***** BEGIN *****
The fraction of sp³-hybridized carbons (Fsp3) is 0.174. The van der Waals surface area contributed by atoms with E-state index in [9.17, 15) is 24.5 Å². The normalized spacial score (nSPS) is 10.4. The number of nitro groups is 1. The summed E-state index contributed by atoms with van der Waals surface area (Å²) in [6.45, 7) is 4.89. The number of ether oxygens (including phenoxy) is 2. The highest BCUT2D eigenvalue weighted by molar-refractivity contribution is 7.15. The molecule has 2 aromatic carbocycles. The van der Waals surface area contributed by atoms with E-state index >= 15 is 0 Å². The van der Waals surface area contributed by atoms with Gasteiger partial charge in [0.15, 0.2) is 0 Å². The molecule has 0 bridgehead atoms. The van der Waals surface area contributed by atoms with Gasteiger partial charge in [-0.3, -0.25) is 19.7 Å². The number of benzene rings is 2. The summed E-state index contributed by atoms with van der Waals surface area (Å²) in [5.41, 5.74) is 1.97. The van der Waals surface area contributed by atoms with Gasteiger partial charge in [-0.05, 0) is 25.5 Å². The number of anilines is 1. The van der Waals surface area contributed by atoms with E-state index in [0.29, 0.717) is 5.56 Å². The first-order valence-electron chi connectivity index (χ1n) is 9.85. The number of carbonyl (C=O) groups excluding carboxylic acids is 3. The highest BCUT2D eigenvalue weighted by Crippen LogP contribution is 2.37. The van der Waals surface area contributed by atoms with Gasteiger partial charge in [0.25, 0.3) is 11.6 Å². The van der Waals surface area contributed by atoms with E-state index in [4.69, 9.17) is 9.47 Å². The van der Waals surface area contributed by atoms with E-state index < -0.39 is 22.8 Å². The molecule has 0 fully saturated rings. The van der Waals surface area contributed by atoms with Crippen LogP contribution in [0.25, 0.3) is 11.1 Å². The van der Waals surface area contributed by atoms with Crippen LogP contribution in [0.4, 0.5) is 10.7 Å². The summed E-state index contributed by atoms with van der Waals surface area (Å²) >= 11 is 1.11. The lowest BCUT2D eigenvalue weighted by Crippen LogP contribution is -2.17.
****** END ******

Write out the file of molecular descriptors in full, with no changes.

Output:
The fraction of sp³-hybridized carbons (Fsp3) is 0.174. The van der Waals surface area contributed by atoms with E-state index in [9.17, 15) is 24.5 Å². The normalized spacial score (nSPS) is 10.4. The number of nitro groups is 1. The summed E-state index contributed by atoms with van der Waals surface area (Å²) in [6.45, 7) is 4.89. The number of ether oxygens (including phenoxy) is 2. The highest BCUT2D eigenvalue weighted by molar-refractivity contribution is 7.15. The molecule has 2 aromatic carbocycles. The van der Waals surface area contributed by atoms with E-state index >= 15 is 0 Å². The van der Waals surface area contributed by atoms with Gasteiger partial charge in [0.15, 0.2) is 0 Å². The molecule has 0 bridgehead atoms. The van der Waals surface area contributed by atoms with Gasteiger partial charge in [-0.3, -0.25) is 19.7 Å². The number of benzene rings is 2. The summed E-state index contributed by atoms with van der Waals surface area (Å²) in [5.41, 5.74) is 1.97. The van der Waals surface area contributed by atoms with Gasteiger partial charge in [-0.05, 0) is 25.5 Å². The number of anilines is 1. The van der Waals surface area contributed by atoms with E-state index in [0.29, 0.717) is 5.56 Å². The first-order valence-electron chi connectivity index (χ1n) is 9.85. The number of carbonyl (C=O) groups excluding carboxylic acids is 3. The highest BCUT2D eigenvalue weighted by Crippen LogP contribution is 2.37. The van der Waals surface area contributed by atoms with Gasteiger partial charge in [0.25, 0.3) is 11.6 Å². The van der Waals surface area contributed by atoms with E-state index in [4.69, 9.17) is 9.47 Å². The van der Waals surface area contributed by atoms with E-state index < -0.39 is 22.8 Å². The molecule has 0 fully saturated rings. The van der Waals surface area contributed by atoms with Crippen LogP contribution in [0.25, 0.3) is 11.1 Å². The van der Waals surface area contributed by atoms with Crippen LogP contribution in [0.4, 0.5) is 10.7 Å². The summed E-state index contributed by atoms with van der Waals surface area (Å²) >= 11 is 1.11. The lowest BCUT2D eigenvalue weighted by Crippen LogP contribution is -2.17.